2023 Project Achievement Award Recipient
Carbon Management Canada Newell County Facility
Carbon Management Canada’s Newell County Facility is giving Alberta a head start in the environmental research game. By studying and developing techniques and technologies to contain and store carbon dioxide underground, it’s helping us move towards a greener tomorrow.
When professional geophysicist Dr. Don Lawton identified that Alberta would be dependent on the fossil fuel-production industry for a long time to come, he knew we would need to lessen its environmental impacts. Setting out to prove that carbon capture and sequestration (CCS)—the trapping of carbon dioxide before it enters the atmosphere and storing it safely beneath the ground—is a safe and dependable process, Carbon Management Canada (CMC), in collaboration with the University of Calgary, launched the Newell County Facility in 2016.
Team members studied the effects of CCS on a smaller scale to ensure the technology was safe before it could be used commercially. In partnership with Cenovus Energy, they found a 200-hectare site near Brooks, Alta., with a suitable storage reservoir at a shallow depth of 300 metres. There, they injected carbon dioxide into the saline formation and are monitoring and measuring the injection formation, nearby ground surface, groundwater, and atmosphere to ensure the carbon dioxide is securely captured.
A remote early-warning system monitors for leaks, using seismic and electrical measurements to identify tiny amounts of carbon dioxide. “We’re able to demonstrate we can have good containment of carbon dioxide, even at these shallow depths. This is a technology that can be implemented with large volumes in a number of projects now being proposed in Alberta,” explains Dr. Lawton.
The facility also acts as a field laboratory, where companies verify new monitoring technologies before implementing them on a commercial scale, and a calibration site for methane emissions-testing equipment. It has the only dual-frequency comb spectrometer in Canada, which uses a laser to precisely measure methane and carbon dioxide concentrations up to a kilometre and a half away.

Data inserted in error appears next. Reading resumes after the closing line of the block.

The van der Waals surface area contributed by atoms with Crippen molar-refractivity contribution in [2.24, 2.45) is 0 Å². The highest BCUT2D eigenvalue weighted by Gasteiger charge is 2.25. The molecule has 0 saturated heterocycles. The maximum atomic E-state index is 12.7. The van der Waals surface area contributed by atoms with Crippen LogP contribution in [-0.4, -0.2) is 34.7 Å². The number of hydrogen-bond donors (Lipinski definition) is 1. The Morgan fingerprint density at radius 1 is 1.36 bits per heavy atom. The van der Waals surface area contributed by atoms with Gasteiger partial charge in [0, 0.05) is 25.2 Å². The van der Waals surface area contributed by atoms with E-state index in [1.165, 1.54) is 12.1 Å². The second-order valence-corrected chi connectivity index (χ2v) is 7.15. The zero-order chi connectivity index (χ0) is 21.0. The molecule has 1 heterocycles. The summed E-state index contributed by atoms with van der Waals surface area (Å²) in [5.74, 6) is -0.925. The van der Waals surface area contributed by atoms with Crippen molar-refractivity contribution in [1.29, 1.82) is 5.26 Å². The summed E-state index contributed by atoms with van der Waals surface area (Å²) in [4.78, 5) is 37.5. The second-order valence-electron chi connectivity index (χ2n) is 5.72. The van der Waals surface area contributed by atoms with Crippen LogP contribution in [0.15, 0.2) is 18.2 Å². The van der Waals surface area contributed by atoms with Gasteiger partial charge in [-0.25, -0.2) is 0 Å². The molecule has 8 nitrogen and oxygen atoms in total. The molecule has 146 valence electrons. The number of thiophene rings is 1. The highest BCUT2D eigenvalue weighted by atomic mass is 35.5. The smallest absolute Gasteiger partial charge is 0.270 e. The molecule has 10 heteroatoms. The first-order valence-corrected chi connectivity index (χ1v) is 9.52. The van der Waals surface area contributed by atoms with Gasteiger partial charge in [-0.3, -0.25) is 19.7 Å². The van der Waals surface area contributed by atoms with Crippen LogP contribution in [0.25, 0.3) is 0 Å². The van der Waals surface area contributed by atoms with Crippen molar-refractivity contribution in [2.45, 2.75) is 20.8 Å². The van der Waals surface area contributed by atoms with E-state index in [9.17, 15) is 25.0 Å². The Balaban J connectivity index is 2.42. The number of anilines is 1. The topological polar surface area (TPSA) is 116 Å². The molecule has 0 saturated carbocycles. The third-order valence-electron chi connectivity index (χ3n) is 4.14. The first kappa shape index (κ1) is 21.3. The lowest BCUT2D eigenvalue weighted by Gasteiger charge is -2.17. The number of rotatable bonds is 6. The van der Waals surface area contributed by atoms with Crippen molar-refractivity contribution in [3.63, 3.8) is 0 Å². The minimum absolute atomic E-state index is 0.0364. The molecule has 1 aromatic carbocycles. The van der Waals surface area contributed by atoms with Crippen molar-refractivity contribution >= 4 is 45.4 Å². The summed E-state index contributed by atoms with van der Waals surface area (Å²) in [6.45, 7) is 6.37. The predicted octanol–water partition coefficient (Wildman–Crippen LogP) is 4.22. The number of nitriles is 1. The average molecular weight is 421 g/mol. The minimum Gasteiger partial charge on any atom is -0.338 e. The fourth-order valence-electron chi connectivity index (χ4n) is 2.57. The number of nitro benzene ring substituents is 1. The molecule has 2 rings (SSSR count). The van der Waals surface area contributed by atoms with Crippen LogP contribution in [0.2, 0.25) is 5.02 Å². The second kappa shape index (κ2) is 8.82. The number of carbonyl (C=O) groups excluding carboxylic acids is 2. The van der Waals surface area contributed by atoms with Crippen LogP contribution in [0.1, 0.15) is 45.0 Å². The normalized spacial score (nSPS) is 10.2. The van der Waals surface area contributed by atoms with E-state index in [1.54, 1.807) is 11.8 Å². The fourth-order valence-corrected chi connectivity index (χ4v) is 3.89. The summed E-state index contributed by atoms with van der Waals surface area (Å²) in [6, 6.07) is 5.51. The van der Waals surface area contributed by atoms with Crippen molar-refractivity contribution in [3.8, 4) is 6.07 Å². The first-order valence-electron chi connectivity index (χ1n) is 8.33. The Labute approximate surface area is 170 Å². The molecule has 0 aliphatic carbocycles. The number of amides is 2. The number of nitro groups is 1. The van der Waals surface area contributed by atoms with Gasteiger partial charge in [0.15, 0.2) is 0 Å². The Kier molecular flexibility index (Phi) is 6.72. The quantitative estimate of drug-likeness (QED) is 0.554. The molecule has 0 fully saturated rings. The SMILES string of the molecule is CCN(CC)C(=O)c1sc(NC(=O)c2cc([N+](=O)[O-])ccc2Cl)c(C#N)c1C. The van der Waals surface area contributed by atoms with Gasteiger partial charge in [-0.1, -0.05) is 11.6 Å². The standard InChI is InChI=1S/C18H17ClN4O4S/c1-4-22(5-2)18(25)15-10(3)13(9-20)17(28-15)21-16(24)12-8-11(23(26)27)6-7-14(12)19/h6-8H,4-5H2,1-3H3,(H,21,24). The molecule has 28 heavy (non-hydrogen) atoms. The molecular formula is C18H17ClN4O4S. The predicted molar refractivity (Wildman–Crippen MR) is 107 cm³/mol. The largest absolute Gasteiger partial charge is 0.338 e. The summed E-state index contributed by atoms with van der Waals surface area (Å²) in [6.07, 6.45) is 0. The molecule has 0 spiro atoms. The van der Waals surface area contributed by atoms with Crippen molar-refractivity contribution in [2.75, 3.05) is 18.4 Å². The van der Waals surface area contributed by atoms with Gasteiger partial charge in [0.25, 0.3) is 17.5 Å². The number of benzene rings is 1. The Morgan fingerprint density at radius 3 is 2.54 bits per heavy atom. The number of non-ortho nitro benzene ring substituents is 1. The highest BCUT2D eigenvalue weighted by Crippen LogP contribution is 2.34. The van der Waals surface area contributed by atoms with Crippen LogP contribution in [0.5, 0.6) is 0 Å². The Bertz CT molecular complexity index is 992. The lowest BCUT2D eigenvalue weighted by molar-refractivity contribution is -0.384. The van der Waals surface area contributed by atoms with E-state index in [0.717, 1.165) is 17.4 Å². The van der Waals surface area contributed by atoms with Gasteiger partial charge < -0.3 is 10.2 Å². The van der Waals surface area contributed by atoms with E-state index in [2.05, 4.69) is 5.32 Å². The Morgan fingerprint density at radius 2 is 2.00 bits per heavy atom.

The team, consisting of CMC staff, University of Calgary graduate students and postdoctoral fellows, and researchers from other institutions, is now planning a move deeper underground to inject carbon dioxide at a depth more consistent with large, commercial-scale CCS projects. It will monitor changes using the same seismic, electrical, and electromagnetic measurement methods used at the current site. Ever evolving in the effort to reduce emissions, the facility continues to grow, and the team is sharing its learnings with fellow researchers in the hope others will take up the challenges of reducing greenhouse gas emissions into the atmosphere and fighting climate change.
As leaders in the industry, the team is affecting change on a rapid scale. “That’s the satisfaction: being able to implement a technology that is critical to the future of our planet.”
Key contributors to the project include, in alphabetical order:
- Dr. Hamid Behmanesh
- Dr. Joanna Cooper
- Dr. Kris Innanen
- Brendan Kolkman-Quinn, G.I.T.
- Dr. Don Lawton, P.Geoph., FGC, FEC (Hon.)
- Dr. Marie Macquet
- Greg Maidment, P.Geo.
- Dr. Bernhard Mayer
- Kirk Osadetz
- Franki Race